Courtesy Sue Weaver
Here’s another animal-historical tidbit this week: This old postcard in Mom’s collection probably came from around the 1920s.
Mom sent in the manuscript for her sheep book the day before yesterday. In fact, she’s been telling us some of the things she wrote about, including a sheep named Private Derby.
Did you know that military units used to keep pets as mascots? Some still do, especially in Britain, where Private Derby lives. Private Derby is a member of 2nd Battalion Mercian Regiment (Worcesters and Foresters) in Derby, England, and he’s a sheep! He’s a Swaledale ram, to be exact, and the 29th Private Derby to date.
The 95th Derbyshire Regiment of Foot, forerunner of the 2nd Battalion Mercian Regiment, acquired the first Private Derby in 1858 at the siege and capture of Kotah, in India, when the unit’s commanding officer spied a handsome fighting ram tethered in a temple yard. He requisitioned the ram, which marched more than 3,000 miles with the regiment. During that time, the first Private Derby was undefeated in 33 matches against other fighting rams. At war’s end he was awarded an Indian Campaign Metal, the only British mascot to win one. He died in 1863.
Later, Private Derbys were requisitioned in whatever part of the world the unit was stationed. Some were gifts, like Derby VI, who served from 1882 to 1884, a black ram presented by His Royal Highness Syed Muhammad Kalby Ali Khan the Nawab of Rampur (that’s in India). In 1912, the Duke of Devonshire began providing rams from his flock of champion Swaledales. The tradition continues today.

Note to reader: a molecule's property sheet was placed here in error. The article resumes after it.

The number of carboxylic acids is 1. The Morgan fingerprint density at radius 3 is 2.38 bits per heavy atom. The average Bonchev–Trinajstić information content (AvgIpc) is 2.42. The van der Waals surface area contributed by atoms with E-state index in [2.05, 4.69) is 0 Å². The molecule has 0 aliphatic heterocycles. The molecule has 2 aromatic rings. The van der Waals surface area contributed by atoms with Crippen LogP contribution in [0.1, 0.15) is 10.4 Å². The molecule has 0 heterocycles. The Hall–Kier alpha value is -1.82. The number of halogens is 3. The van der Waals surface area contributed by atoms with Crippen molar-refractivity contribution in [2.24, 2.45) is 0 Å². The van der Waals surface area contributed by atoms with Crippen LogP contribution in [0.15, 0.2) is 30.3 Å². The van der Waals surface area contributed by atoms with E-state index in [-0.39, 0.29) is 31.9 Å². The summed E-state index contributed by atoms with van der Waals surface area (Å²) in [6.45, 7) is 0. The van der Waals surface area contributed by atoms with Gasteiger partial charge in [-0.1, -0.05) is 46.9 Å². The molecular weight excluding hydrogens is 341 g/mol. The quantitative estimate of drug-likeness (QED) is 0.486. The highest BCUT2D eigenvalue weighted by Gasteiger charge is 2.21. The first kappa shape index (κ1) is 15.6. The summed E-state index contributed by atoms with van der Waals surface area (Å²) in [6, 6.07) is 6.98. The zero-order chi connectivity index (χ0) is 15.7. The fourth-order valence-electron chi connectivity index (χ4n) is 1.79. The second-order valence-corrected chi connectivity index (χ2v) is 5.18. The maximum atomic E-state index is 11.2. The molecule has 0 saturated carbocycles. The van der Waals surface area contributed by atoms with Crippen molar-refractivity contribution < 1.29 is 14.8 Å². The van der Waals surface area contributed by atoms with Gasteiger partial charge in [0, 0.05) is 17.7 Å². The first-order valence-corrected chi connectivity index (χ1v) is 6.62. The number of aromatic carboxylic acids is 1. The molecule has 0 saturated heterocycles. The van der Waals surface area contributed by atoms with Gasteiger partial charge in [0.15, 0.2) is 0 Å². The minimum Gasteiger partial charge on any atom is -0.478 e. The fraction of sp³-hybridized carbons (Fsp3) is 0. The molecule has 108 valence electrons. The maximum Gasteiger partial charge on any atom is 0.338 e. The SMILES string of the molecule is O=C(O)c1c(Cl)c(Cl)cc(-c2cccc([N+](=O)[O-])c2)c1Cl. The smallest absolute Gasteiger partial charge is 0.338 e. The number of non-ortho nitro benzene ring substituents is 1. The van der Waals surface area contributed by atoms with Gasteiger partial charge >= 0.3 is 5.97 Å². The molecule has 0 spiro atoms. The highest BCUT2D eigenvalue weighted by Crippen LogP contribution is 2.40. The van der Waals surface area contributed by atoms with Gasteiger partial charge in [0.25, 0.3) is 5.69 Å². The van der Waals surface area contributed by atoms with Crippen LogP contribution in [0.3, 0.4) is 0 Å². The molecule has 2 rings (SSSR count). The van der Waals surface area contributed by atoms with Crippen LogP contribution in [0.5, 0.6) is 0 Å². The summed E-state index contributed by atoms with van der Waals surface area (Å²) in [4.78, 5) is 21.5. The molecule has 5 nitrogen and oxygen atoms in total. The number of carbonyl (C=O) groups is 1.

The current ram enlisted on Jan. 15, 2009. He has his own handlers, the Ram Major and the Ram Orderly, to look after him. He leads the regiment in parades and represents it at other public appearances, where he wears his full Private Derby regalia, a scarlet jacket faced with Lincoln green and gold.
The Army recognizes Private Derby as a regular soldier. He has his own regimental number and documentation and he’s paid £3.75 per day. He also draws his own rations like any other soldier, has a leave card, and takes an annual holiday during the mating season.
Lots of British military units have mascots, though Private Derby is the only sheep. Some have used drum horses as part of their regimental bands since the mid-1700s. Drum horses carry two solid silver kettle drums plus a rider, so a drum horse must be big and powerful to carry the weight. His main role is to stand still on parades. Other unit mascots are Shetland ponies, Irish Wolfhounds, a Staffordshire Bull Terrier, ferrets, and an Indian Blackbuck antelope. But best, of course, are the regimental goats! I’ll tell you all about them next week.